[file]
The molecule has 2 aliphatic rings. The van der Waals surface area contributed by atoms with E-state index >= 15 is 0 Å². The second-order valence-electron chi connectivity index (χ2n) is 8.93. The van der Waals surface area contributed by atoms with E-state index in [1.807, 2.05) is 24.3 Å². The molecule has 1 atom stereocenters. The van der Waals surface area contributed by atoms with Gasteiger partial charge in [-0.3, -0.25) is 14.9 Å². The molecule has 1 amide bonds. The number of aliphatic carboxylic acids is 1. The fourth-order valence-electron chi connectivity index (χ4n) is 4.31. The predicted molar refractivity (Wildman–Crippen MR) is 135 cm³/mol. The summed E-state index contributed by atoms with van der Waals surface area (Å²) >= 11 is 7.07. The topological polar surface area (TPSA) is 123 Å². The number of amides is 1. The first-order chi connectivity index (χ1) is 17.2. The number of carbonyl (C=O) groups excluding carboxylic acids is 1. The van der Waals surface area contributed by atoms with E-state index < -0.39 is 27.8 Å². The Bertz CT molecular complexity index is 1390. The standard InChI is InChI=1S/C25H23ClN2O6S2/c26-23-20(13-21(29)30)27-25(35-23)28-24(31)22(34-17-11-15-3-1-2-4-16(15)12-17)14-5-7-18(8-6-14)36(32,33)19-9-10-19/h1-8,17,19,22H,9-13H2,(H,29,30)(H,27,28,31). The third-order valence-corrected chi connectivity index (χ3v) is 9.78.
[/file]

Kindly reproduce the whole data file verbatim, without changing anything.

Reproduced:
The molecule has 2 aliphatic rings. The van der Waals surface area contributed by atoms with E-state index >= 15 is 0 Å². The second-order valence-electron chi connectivity index (χ2n) is 8.93. The van der Waals surface area contributed by atoms with E-state index in [1.807, 2.05) is 24.3 Å². The molecule has 1 atom stereocenters. The van der Waals surface area contributed by atoms with Gasteiger partial charge in [-0.3, -0.25) is 14.9 Å². The molecule has 1 amide bonds. The number of aliphatic carboxylic acids is 1. The fourth-order valence-electron chi connectivity index (χ4n) is 4.31. The predicted molar refractivity (Wildman–Crippen MR) is 135 cm³/mol. The summed E-state index contributed by atoms with van der Waals surface area (Å²) >= 11 is 7.07. The topological polar surface area (TPSA) is 123 Å². The number of amides is 1. The first-order chi connectivity index (χ1) is 17.2. The number of carbonyl (C=O) groups excluding carboxylic acids is 1. The van der Waals surface area contributed by atoms with E-state index < -0.39 is 27.8 Å². The Bertz CT molecular complexity index is 1390. The standard InChI is InChI=1S/C25H23ClN2O6S2/c26-23-20(13-21(29)30)27-25(35-23)28-24(31)22(34-17-11-15-3-1-2-4-16(15)12-17)14-5-7-18(8-6-14)36(32,33)19-9-10-19/h1-8,17,19,22H,9-13H2,(H,29,30)(H,27,28,31). The third-order valence-corrected chi connectivity index (χ3v) is 9.78.